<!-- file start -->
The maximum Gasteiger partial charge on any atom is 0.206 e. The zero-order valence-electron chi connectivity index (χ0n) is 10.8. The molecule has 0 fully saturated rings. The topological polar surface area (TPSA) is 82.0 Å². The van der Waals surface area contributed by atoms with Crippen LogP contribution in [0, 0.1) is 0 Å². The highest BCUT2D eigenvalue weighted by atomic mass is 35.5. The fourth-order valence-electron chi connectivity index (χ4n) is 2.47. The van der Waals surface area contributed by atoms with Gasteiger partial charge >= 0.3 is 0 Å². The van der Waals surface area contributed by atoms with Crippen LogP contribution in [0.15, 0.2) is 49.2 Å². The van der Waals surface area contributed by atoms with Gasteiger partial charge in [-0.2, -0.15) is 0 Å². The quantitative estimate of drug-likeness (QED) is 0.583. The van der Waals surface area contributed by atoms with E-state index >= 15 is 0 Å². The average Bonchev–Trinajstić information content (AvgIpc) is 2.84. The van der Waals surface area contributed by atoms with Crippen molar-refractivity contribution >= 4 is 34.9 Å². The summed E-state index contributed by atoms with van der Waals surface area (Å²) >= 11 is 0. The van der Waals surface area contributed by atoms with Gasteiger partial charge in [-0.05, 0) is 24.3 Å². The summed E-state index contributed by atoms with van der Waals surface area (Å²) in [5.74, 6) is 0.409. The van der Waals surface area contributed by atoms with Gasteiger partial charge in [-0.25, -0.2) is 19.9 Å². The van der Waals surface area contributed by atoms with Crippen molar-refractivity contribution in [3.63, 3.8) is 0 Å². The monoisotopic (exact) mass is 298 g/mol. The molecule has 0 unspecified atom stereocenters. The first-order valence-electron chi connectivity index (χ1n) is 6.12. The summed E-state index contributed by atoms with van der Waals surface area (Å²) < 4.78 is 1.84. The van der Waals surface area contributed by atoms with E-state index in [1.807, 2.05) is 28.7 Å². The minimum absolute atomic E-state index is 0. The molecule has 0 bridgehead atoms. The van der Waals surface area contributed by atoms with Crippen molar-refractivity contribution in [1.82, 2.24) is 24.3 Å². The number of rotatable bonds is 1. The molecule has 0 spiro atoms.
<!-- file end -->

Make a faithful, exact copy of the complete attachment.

The maximum Gasteiger partial charge on any atom is 0.206 e. The zero-order valence-electron chi connectivity index (χ0n) is 10.8. The molecule has 0 fully saturated rings. The topological polar surface area (TPSA) is 82.0 Å². The van der Waals surface area contributed by atoms with Crippen LogP contribution in [0, 0.1) is 0 Å². The highest BCUT2D eigenvalue weighted by atomic mass is 35.5. The fourth-order valence-electron chi connectivity index (χ4n) is 2.47. The van der Waals surface area contributed by atoms with Gasteiger partial charge >= 0.3 is 0 Å². The van der Waals surface area contributed by atoms with Crippen LogP contribution in [0.15, 0.2) is 49.2 Å². The van der Waals surface area contributed by atoms with Gasteiger partial charge in [-0.2, -0.15) is 0 Å². The quantitative estimate of drug-likeness (QED) is 0.583. The van der Waals surface area contributed by atoms with E-state index >= 15 is 0 Å². The average Bonchev–Trinajstić information content (AvgIpc) is 2.84. The van der Waals surface area contributed by atoms with Crippen molar-refractivity contribution >= 4 is 34.9 Å². The summed E-state index contributed by atoms with van der Waals surface area (Å²) >= 11 is 0. The van der Waals surface area contributed by atoms with Gasteiger partial charge in [-0.05, 0) is 24.3 Å². The summed E-state index contributed by atoms with van der Waals surface area (Å²) in [5.74, 6) is 0.409. The van der Waals surface area contributed by atoms with Gasteiger partial charge in [-0.25, -0.2) is 19.9 Å². The van der Waals surface area contributed by atoms with Crippen molar-refractivity contribution in [3.63, 3.8) is 0 Å². The monoisotopic (exact) mass is 298 g/mol. The molecule has 0 unspecified atom stereocenters. The first-order valence-electron chi connectivity index (χ1n) is 6.12. The summed E-state index contributed by atoms with van der Waals surface area (Å²) < 4.78 is 1.84. The van der Waals surface area contributed by atoms with E-state index in [1.807, 2.05) is 28.7 Å². The minimum absolute atomic E-state index is 0. The molecule has 0 bridgehead atoms. The van der Waals surface area contributed by atoms with Crippen molar-refractivity contribution in [1.82, 2.24) is 24.3 Å². The number of rotatable bonds is 1. The molecule has 0 spiro atoms.